Living Entrepreneurship Blog / Babson Entrepreneurs

Additional thoughts for startups to select market segmentation



PhotoOil Arts is a Babson-based startup that creates handmade oil paintings from photographs. Lei Wang, as founder of PhotoOil, and Nick Dimatteo, as Sales Manager, finalized the best market segmentation several weeks ago after 11 months of experiments. It took us too long to finalize the specific segmentation we have to target. Why? That is the first question that came to my mind.

Some key factors were ignored while scoring segment rather than while defining segmentation. As you know, market segmentation is a well-known concept. It is a marketing strategy that involves dividing a broad target market into subsets of consumers who have common needs. PhotoOil’s products are oil paintings. Customers purchase these products for very important events, such as weddings, birthdays, anniversaries, moving to new a house, and so on. Then we use the psychographic segmentation method to divide customers. Wedding portraits and family portraits are the top two market segments after calculating the potential market size and company profit.

However, the traditional way to select segment is useful for big companies, but not perfect for startups. The potential market size and company profit only measures the quantity of segment, but does not score the quality of segment. The qualified segment is more important for a startup, because a startup is going to collapse if it can’t improve its concept with limited time, money, and human resources. Of course, startups with sufficient outside funding can tolerate a long-term concept exploring process. However, believe it or not, not all startups will get investments before they run out of cash. To survive, a startup should create income as soon as possible. This is the key metrics to select segmentation. Some detailed metrics are shared as follows:

  •   Accessibility of target segment

Big companies have enough resources to spend on promoting their products in any segment, but startups can’t do so. A startup needs to choose a segment to approve its concept and business model in the segment with highest accessibility. Please do not think about the whole US market at the beginning. Instead, think about how to develop your business well in your city, even with your neighbors.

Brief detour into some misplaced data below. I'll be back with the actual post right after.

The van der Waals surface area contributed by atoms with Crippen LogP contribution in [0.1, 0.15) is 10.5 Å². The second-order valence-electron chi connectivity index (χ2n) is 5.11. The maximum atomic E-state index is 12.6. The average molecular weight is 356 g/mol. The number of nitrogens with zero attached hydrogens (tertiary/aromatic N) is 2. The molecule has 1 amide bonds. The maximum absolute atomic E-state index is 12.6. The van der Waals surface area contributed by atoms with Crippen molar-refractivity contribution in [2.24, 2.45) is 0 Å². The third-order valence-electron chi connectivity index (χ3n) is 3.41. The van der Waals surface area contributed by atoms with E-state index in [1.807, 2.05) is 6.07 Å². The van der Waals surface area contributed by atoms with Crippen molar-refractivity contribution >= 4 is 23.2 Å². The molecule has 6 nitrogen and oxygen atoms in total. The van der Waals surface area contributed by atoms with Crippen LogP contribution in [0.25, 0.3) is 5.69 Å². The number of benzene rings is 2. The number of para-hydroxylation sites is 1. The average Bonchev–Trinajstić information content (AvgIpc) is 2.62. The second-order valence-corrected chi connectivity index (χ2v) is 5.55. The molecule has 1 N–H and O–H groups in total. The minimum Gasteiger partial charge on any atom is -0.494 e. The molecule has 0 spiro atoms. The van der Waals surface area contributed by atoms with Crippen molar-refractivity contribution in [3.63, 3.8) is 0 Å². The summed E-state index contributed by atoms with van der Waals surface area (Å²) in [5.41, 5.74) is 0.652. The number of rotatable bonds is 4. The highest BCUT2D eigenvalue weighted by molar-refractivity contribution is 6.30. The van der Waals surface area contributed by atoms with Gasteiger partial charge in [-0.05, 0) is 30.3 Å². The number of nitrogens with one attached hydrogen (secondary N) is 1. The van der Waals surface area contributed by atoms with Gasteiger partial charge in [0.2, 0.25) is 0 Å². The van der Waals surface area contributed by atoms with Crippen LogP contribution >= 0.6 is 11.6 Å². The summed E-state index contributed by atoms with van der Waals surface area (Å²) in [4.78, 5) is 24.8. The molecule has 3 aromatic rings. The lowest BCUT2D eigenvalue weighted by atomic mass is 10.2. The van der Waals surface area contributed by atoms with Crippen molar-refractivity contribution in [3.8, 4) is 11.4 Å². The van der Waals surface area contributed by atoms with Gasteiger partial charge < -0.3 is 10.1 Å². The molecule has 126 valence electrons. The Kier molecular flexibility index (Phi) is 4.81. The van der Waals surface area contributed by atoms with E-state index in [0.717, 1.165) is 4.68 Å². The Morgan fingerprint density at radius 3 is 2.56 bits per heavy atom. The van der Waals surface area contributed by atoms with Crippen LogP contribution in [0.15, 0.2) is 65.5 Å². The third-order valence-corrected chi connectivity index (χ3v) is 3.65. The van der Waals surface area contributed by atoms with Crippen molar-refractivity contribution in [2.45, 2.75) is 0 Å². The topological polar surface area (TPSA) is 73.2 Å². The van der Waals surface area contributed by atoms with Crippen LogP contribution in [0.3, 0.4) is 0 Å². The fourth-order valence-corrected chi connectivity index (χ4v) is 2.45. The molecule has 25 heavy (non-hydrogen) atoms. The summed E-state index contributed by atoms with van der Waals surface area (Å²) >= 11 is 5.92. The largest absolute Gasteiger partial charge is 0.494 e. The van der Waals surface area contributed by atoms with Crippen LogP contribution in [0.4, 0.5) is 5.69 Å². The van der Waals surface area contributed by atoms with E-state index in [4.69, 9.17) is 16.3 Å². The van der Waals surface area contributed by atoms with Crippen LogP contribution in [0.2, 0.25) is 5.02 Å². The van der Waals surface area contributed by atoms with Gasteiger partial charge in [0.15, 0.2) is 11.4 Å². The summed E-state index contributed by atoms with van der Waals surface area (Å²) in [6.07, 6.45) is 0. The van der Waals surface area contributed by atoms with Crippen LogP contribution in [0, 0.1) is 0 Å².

•   Time of sales circle

Some clients need to be educated before they become interested in your product, but some other clients have the demand right now. Although the number of clients with demand is much less than that of clients who need to be educated, the former segment is much better. Keep in mind: your company might run out of cash in the middle of establishing customer awareness.

  •   Difficulties in working with collaborators

Big players require higher standards than small players do. Try the small players first. It took less time and effort to contact them, sign a contract with them, and meet their requirements. Over time, reputation and experiences will be accumulated and support startups to talk with big players equally.

  •   Intensiveness of competition

Select segmentation with the least competition—be the only one of what you do. You will have more chances to make mistakes and a longer time to do preparation. Even parties that work with you will give you more leeway. In addition, if your product sells quickly, it may be because customers with this demand have no other choices.

All in all, one bird in hand is better for startups than ten birds in the forest are. This old saying summarizes the metrics about how startups should select segmentation. Certainly, this topic is still open for discussion.

PhotoOil Arts, LlC,

Lei Wang